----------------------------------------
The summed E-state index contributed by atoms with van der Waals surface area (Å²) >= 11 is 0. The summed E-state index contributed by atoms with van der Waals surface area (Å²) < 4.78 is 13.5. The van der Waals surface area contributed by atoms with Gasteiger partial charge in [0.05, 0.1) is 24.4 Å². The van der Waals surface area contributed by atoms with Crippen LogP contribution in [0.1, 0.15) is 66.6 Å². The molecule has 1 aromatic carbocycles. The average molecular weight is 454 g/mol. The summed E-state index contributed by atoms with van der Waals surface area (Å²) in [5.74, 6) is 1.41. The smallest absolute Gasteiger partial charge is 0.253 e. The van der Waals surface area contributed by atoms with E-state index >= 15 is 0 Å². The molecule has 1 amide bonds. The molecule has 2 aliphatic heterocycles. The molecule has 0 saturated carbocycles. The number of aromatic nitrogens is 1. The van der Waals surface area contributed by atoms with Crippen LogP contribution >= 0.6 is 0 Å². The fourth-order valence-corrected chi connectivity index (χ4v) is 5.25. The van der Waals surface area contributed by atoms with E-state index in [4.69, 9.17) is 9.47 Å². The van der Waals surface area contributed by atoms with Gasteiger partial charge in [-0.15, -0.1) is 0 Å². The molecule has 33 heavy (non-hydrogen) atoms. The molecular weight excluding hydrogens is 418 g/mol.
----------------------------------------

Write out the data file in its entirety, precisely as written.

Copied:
The summed E-state index contributed by atoms with van der Waals surface area (Å²) >= 11 is 0. The summed E-state index contributed by atoms with van der Waals surface area (Å²) < 4.78 is 13.5. The van der Waals surface area contributed by atoms with Gasteiger partial charge in [0.05, 0.1) is 24.4 Å². The van der Waals surface area contributed by atoms with Crippen LogP contribution in [0.1, 0.15) is 66.6 Å². The molecule has 1 aromatic carbocycles. The average molecular weight is 454 g/mol. The summed E-state index contributed by atoms with van der Waals surface area (Å²) in [5.74, 6) is 1.41. The smallest absolute Gasteiger partial charge is 0.253 e. The van der Waals surface area contributed by atoms with E-state index >= 15 is 0 Å². The molecule has 1 amide bonds. The molecule has 2 aliphatic heterocycles. The molecule has 0 saturated carbocycles. The number of aromatic nitrogens is 1. The van der Waals surface area contributed by atoms with Crippen LogP contribution >= 0.6 is 0 Å². The fourth-order valence-corrected chi connectivity index (χ4v) is 5.25. The van der Waals surface area contributed by atoms with E-state index in [4.69, 9.17) is 9.47 Å². The van der Waals surface area contributed by atoms with Gasteiger partial charge in [-0.15, -0.1) is 0 Å². The molecule has 33 heavy (non-hydrogen) atoms. The molecular weight excluding hydrogens is 418 g/mol.